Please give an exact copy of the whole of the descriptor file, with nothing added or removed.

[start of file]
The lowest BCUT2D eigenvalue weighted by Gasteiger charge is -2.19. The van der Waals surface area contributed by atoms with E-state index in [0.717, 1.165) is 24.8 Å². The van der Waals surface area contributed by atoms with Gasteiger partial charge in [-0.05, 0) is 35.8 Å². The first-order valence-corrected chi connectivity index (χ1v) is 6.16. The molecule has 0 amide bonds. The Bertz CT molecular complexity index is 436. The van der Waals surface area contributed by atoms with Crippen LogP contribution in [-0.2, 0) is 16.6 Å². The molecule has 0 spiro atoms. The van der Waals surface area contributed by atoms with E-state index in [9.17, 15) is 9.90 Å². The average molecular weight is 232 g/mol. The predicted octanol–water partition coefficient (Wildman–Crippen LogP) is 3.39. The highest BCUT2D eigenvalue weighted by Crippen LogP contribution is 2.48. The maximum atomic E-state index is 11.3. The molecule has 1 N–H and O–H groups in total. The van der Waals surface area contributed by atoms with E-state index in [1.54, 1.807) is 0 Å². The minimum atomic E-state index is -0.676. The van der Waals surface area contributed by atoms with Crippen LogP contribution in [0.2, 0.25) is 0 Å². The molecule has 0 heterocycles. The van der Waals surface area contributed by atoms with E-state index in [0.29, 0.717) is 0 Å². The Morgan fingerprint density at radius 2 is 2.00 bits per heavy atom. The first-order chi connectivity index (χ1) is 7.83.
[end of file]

The lowest BCUT2D eigenvalue weighted by Gasteiger charge is -2.19. The van der Waals surface area contributed by atoms with E-state index in [0.717, 1.165) is 24.8 Å². The van der Waals surface area contributed by atoms with Gasteiger partial charge in [-0.05, 0) is 35.8 Å². The first-order valence-corrected chi connectivity index (χ1v) is 6.16. The molecule has 0 amide bonds. The Bertz CT molecular complexity index is 436. The van der Waals surface area contributed by atoms with Crippen LogP contribution in [-0.2, 0) is 16.6 Å². The molecule has 0 spiro atoms. The van der Waals surface area contributed by atoms with E-state index in [9.17, 15) is 9.90 Å². The average molecular weight is 232 g/mol. The predicted octanol–water partition coefficient (Wildman–Crippen LogP) is 3.39. The highest BCUT2D eigenvalue weighted by Crippen LogP contribution is 2.48. The maximum atomic E-state index is 11.3. The molecule has 1 N–H and O–H groups in total. The van der Waals surface area contributed by atoms with E-state index in [1.54, 1.807) is 0 Å². The minimum atomic E-state index is -0.676. The van der Waals surface area contributed by atoms with Crippen LogP contribution in [0.2, 0.25) is 0 Å². The molecule has 0 heterocycles. The van der Waals surface area contributed by atoms with E-state index in [0.29, 0.717) is 0 Å². The Morgan fingerprint density at radius 2 is 2.00 bits per heavy atom. The first-order chi connectivity index (χ1) is 7.83.